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Thomas van Rijckevorsel on Lucy 781 at the Youth Equestrian Games in Aachen, Germany. Picture: SUPPLIED
Thomas van Rijckevorsel on Lucy 781 at the Youth Equestrian Games in Aachen, Germany. Picture: SUPPLIED

As an 11-year-old, Thomas van Rijckevorsel swapped rugby for riding horses, tackling for tack and scoring tries for saddling up in the international arena.

Earlier in July the former rugby No 7 player sat proudly atop Lucy 781 as the combination won individual gold at the 2022 Youth Equestrian Games in Aachen, Germany.

The competition, featuring the world’s top 30 junior riders, was set up to replace the equestrian code at the 2022 Youth Olympics, which were scheduled for Dakar, Senegal but postponed due to the Covid-19 pandemic.

As the dust settles on the now 17-year-old’s achievement, SA sport can celebrate the Johannesburg teen’s feat of being the world’s top junior rider.

When family and the riding fraternity talk about him, the common denominator is humility and it shines through from the very get-go.

“To be honest, it’s not really sunk in and it still feels surreal,” he reflected this week. “But I do go over it in my head a lot, it’s amazing. Most of the riders had a big party that night but I’m not the most epic partier, though I enjoyed the celebrations.”

In Aachen riders were allocated horses in a lucky draw. “We only had three days to ride the horses ... and Lucy 781 was very similar to Capital My Lady, one of my horses here at home.

She’s a real fighter, opinionated, and slightly crazy ... the way I like my horses, not too big and slow, so that helped us click.
Thomas van Rijckevorsel

“Thankfully we got on very well from the beginning. She’s a real fighter, opinionated, and slightly crazy ... the way I like my horses, not too big and slow, so that helped us click. In the beginning she couldn’t really turn as well as I’d have liked but we figured it out, I just needed to be a bit softer with her.”

Van Rijckevorsel’s competition featured rich pickings as he also helped win bronze for Africa in the team competition.

“On paper I wasn’t as experienced/exposed as many of the other internationals but when I was named the first driver to draw a horse it felt like a sign that Lucy 781 and I stood a chance of doing well.”


How does the home-schooled 17-year-old, who spent a large part of his life in the quiet coastal enclave of George deal with the stress of big-time showjumping?

“I’m just not really that stressed, the only time I may get a few butterflies is on the way to the show in the car [he’s a huge Formula One fan too] but once I’m there I always have something to focus on — if you’re busy then you can’t get distracted. I just stay focused and if I’m focused I don’t get too nervous.”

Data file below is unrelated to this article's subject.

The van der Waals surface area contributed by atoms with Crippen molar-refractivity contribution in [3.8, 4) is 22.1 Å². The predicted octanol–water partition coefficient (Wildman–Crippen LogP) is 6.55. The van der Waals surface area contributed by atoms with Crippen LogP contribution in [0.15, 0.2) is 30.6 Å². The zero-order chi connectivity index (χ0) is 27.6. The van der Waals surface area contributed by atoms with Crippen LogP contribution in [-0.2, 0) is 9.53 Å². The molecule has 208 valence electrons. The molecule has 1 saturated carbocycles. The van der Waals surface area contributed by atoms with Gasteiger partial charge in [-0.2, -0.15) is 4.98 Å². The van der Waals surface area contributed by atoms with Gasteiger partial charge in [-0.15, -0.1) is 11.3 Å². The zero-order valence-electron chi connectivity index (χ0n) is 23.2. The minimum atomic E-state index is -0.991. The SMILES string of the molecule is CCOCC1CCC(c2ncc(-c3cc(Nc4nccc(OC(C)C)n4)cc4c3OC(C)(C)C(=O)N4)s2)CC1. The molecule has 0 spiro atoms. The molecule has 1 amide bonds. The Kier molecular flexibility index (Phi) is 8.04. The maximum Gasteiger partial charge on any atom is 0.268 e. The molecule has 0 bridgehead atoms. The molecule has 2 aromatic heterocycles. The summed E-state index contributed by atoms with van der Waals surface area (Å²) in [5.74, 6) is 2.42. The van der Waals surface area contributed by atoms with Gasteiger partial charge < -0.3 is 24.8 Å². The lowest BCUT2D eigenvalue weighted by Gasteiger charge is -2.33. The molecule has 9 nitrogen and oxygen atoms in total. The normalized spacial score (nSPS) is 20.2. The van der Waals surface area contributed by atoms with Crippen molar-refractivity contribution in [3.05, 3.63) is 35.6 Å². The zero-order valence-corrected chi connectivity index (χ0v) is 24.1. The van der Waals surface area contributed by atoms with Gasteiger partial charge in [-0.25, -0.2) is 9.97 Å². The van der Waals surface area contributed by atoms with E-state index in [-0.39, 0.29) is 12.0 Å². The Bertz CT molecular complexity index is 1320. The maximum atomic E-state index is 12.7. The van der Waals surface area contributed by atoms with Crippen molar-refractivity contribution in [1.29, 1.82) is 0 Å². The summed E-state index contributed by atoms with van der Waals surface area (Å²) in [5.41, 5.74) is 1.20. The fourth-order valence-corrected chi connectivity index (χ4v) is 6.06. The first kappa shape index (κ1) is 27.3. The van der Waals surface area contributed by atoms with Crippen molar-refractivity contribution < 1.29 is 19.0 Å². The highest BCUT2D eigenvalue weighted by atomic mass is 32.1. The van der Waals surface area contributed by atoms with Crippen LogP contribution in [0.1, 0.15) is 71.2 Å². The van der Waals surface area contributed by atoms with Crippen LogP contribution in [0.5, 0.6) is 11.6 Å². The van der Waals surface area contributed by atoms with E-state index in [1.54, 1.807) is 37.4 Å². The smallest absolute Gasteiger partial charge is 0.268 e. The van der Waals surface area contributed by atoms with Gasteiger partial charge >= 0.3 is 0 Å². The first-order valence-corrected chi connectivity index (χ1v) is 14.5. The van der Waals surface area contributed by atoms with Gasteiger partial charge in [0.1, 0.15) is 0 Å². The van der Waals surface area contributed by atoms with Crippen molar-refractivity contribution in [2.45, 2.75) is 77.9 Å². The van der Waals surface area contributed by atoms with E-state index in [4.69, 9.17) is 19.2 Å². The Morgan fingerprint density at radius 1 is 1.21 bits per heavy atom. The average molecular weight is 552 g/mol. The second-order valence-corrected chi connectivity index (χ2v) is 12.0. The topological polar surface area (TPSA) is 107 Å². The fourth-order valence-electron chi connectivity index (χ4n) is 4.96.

Behind every horse and rider combination is a coaching component and in his case it’s the vastly experienced Dominey Alexander, better known for coaching adult-senior riders.

“What sets him apart, apart from his talent, is that he’s very hungry, but at the same time has the most incredible big-match temperament ... very focused yet relaxed, his ability to perform under pressure is unbelievable.”

Kyalami-based Alexander says he lies awake in bed at night, marvelling at what his charge has achieved. “The other kids have jumped all around the world, and now Thomas is a world champion.

“It’s so good for SA sport. It shows us that we can be so far away from the rest of the world and the competition arena yet we can still train here and win over there. This victory does two things: it inspires both his and the next generation and gives the older riders a sense of admiration because they know how hard it is to go overseas and win.”

Van Rijckevorsel agrees that respect between rider and coach is mutual. “Having a good instructor is one of the most important factors and I have the best ... I started with ‘Oom Dom’ at the beginning of last year, and he’s always there for me, we jump every day. I simply couldn’t do it without him, he just really ‘gets me’.”

Apart from rider, horse and coach another key component all too often gets overlooked in the mink and manure equestrian world and that’s the groom, who is the equivalent of a Formula One pit crew.

That job belongs to William Dwayi, who moved to George/Johannesburg from Cape Town in 2019 to team up with Thomas and horses.

“Will is the best groom ever, he loves me and my horses and My Lady is his favourite horse in the whole world,” says Van Rijckevorsel. “I sent him a video of me riding Lucy 781 in Aachen and he said ‘you’re gonna win with her!’

“I’m with Will every day, for most of the day, he’s always so happy and positive and I couldn’t have done it without him either. He’s just amazing, he didn’t go to Germany this time but I have promised him that both of us will one day go back to Germany.”

Best friends

Right now, Dwayi also has that winning feeling. “He’s such a big-hearted boy and we’ve become best friends, I don’t see myself as a groom anymore. We prepare together — when we win, we take it; when we lose, we take it ... he’s never disappointed if we lose.”

Van Rijckevorsel must be careful though. “After this win, I feel like taking my boots off and retiring — I now have a winner in Europe,” Dwayi smiles.

“This young man has such a future ahead of him ... if you spend so much time in the saddle each day, asking questions then you’re going to find the answers.”

And in this equestrian fairytale the answers aren’t blowing in the wind but being ridden like the wind.


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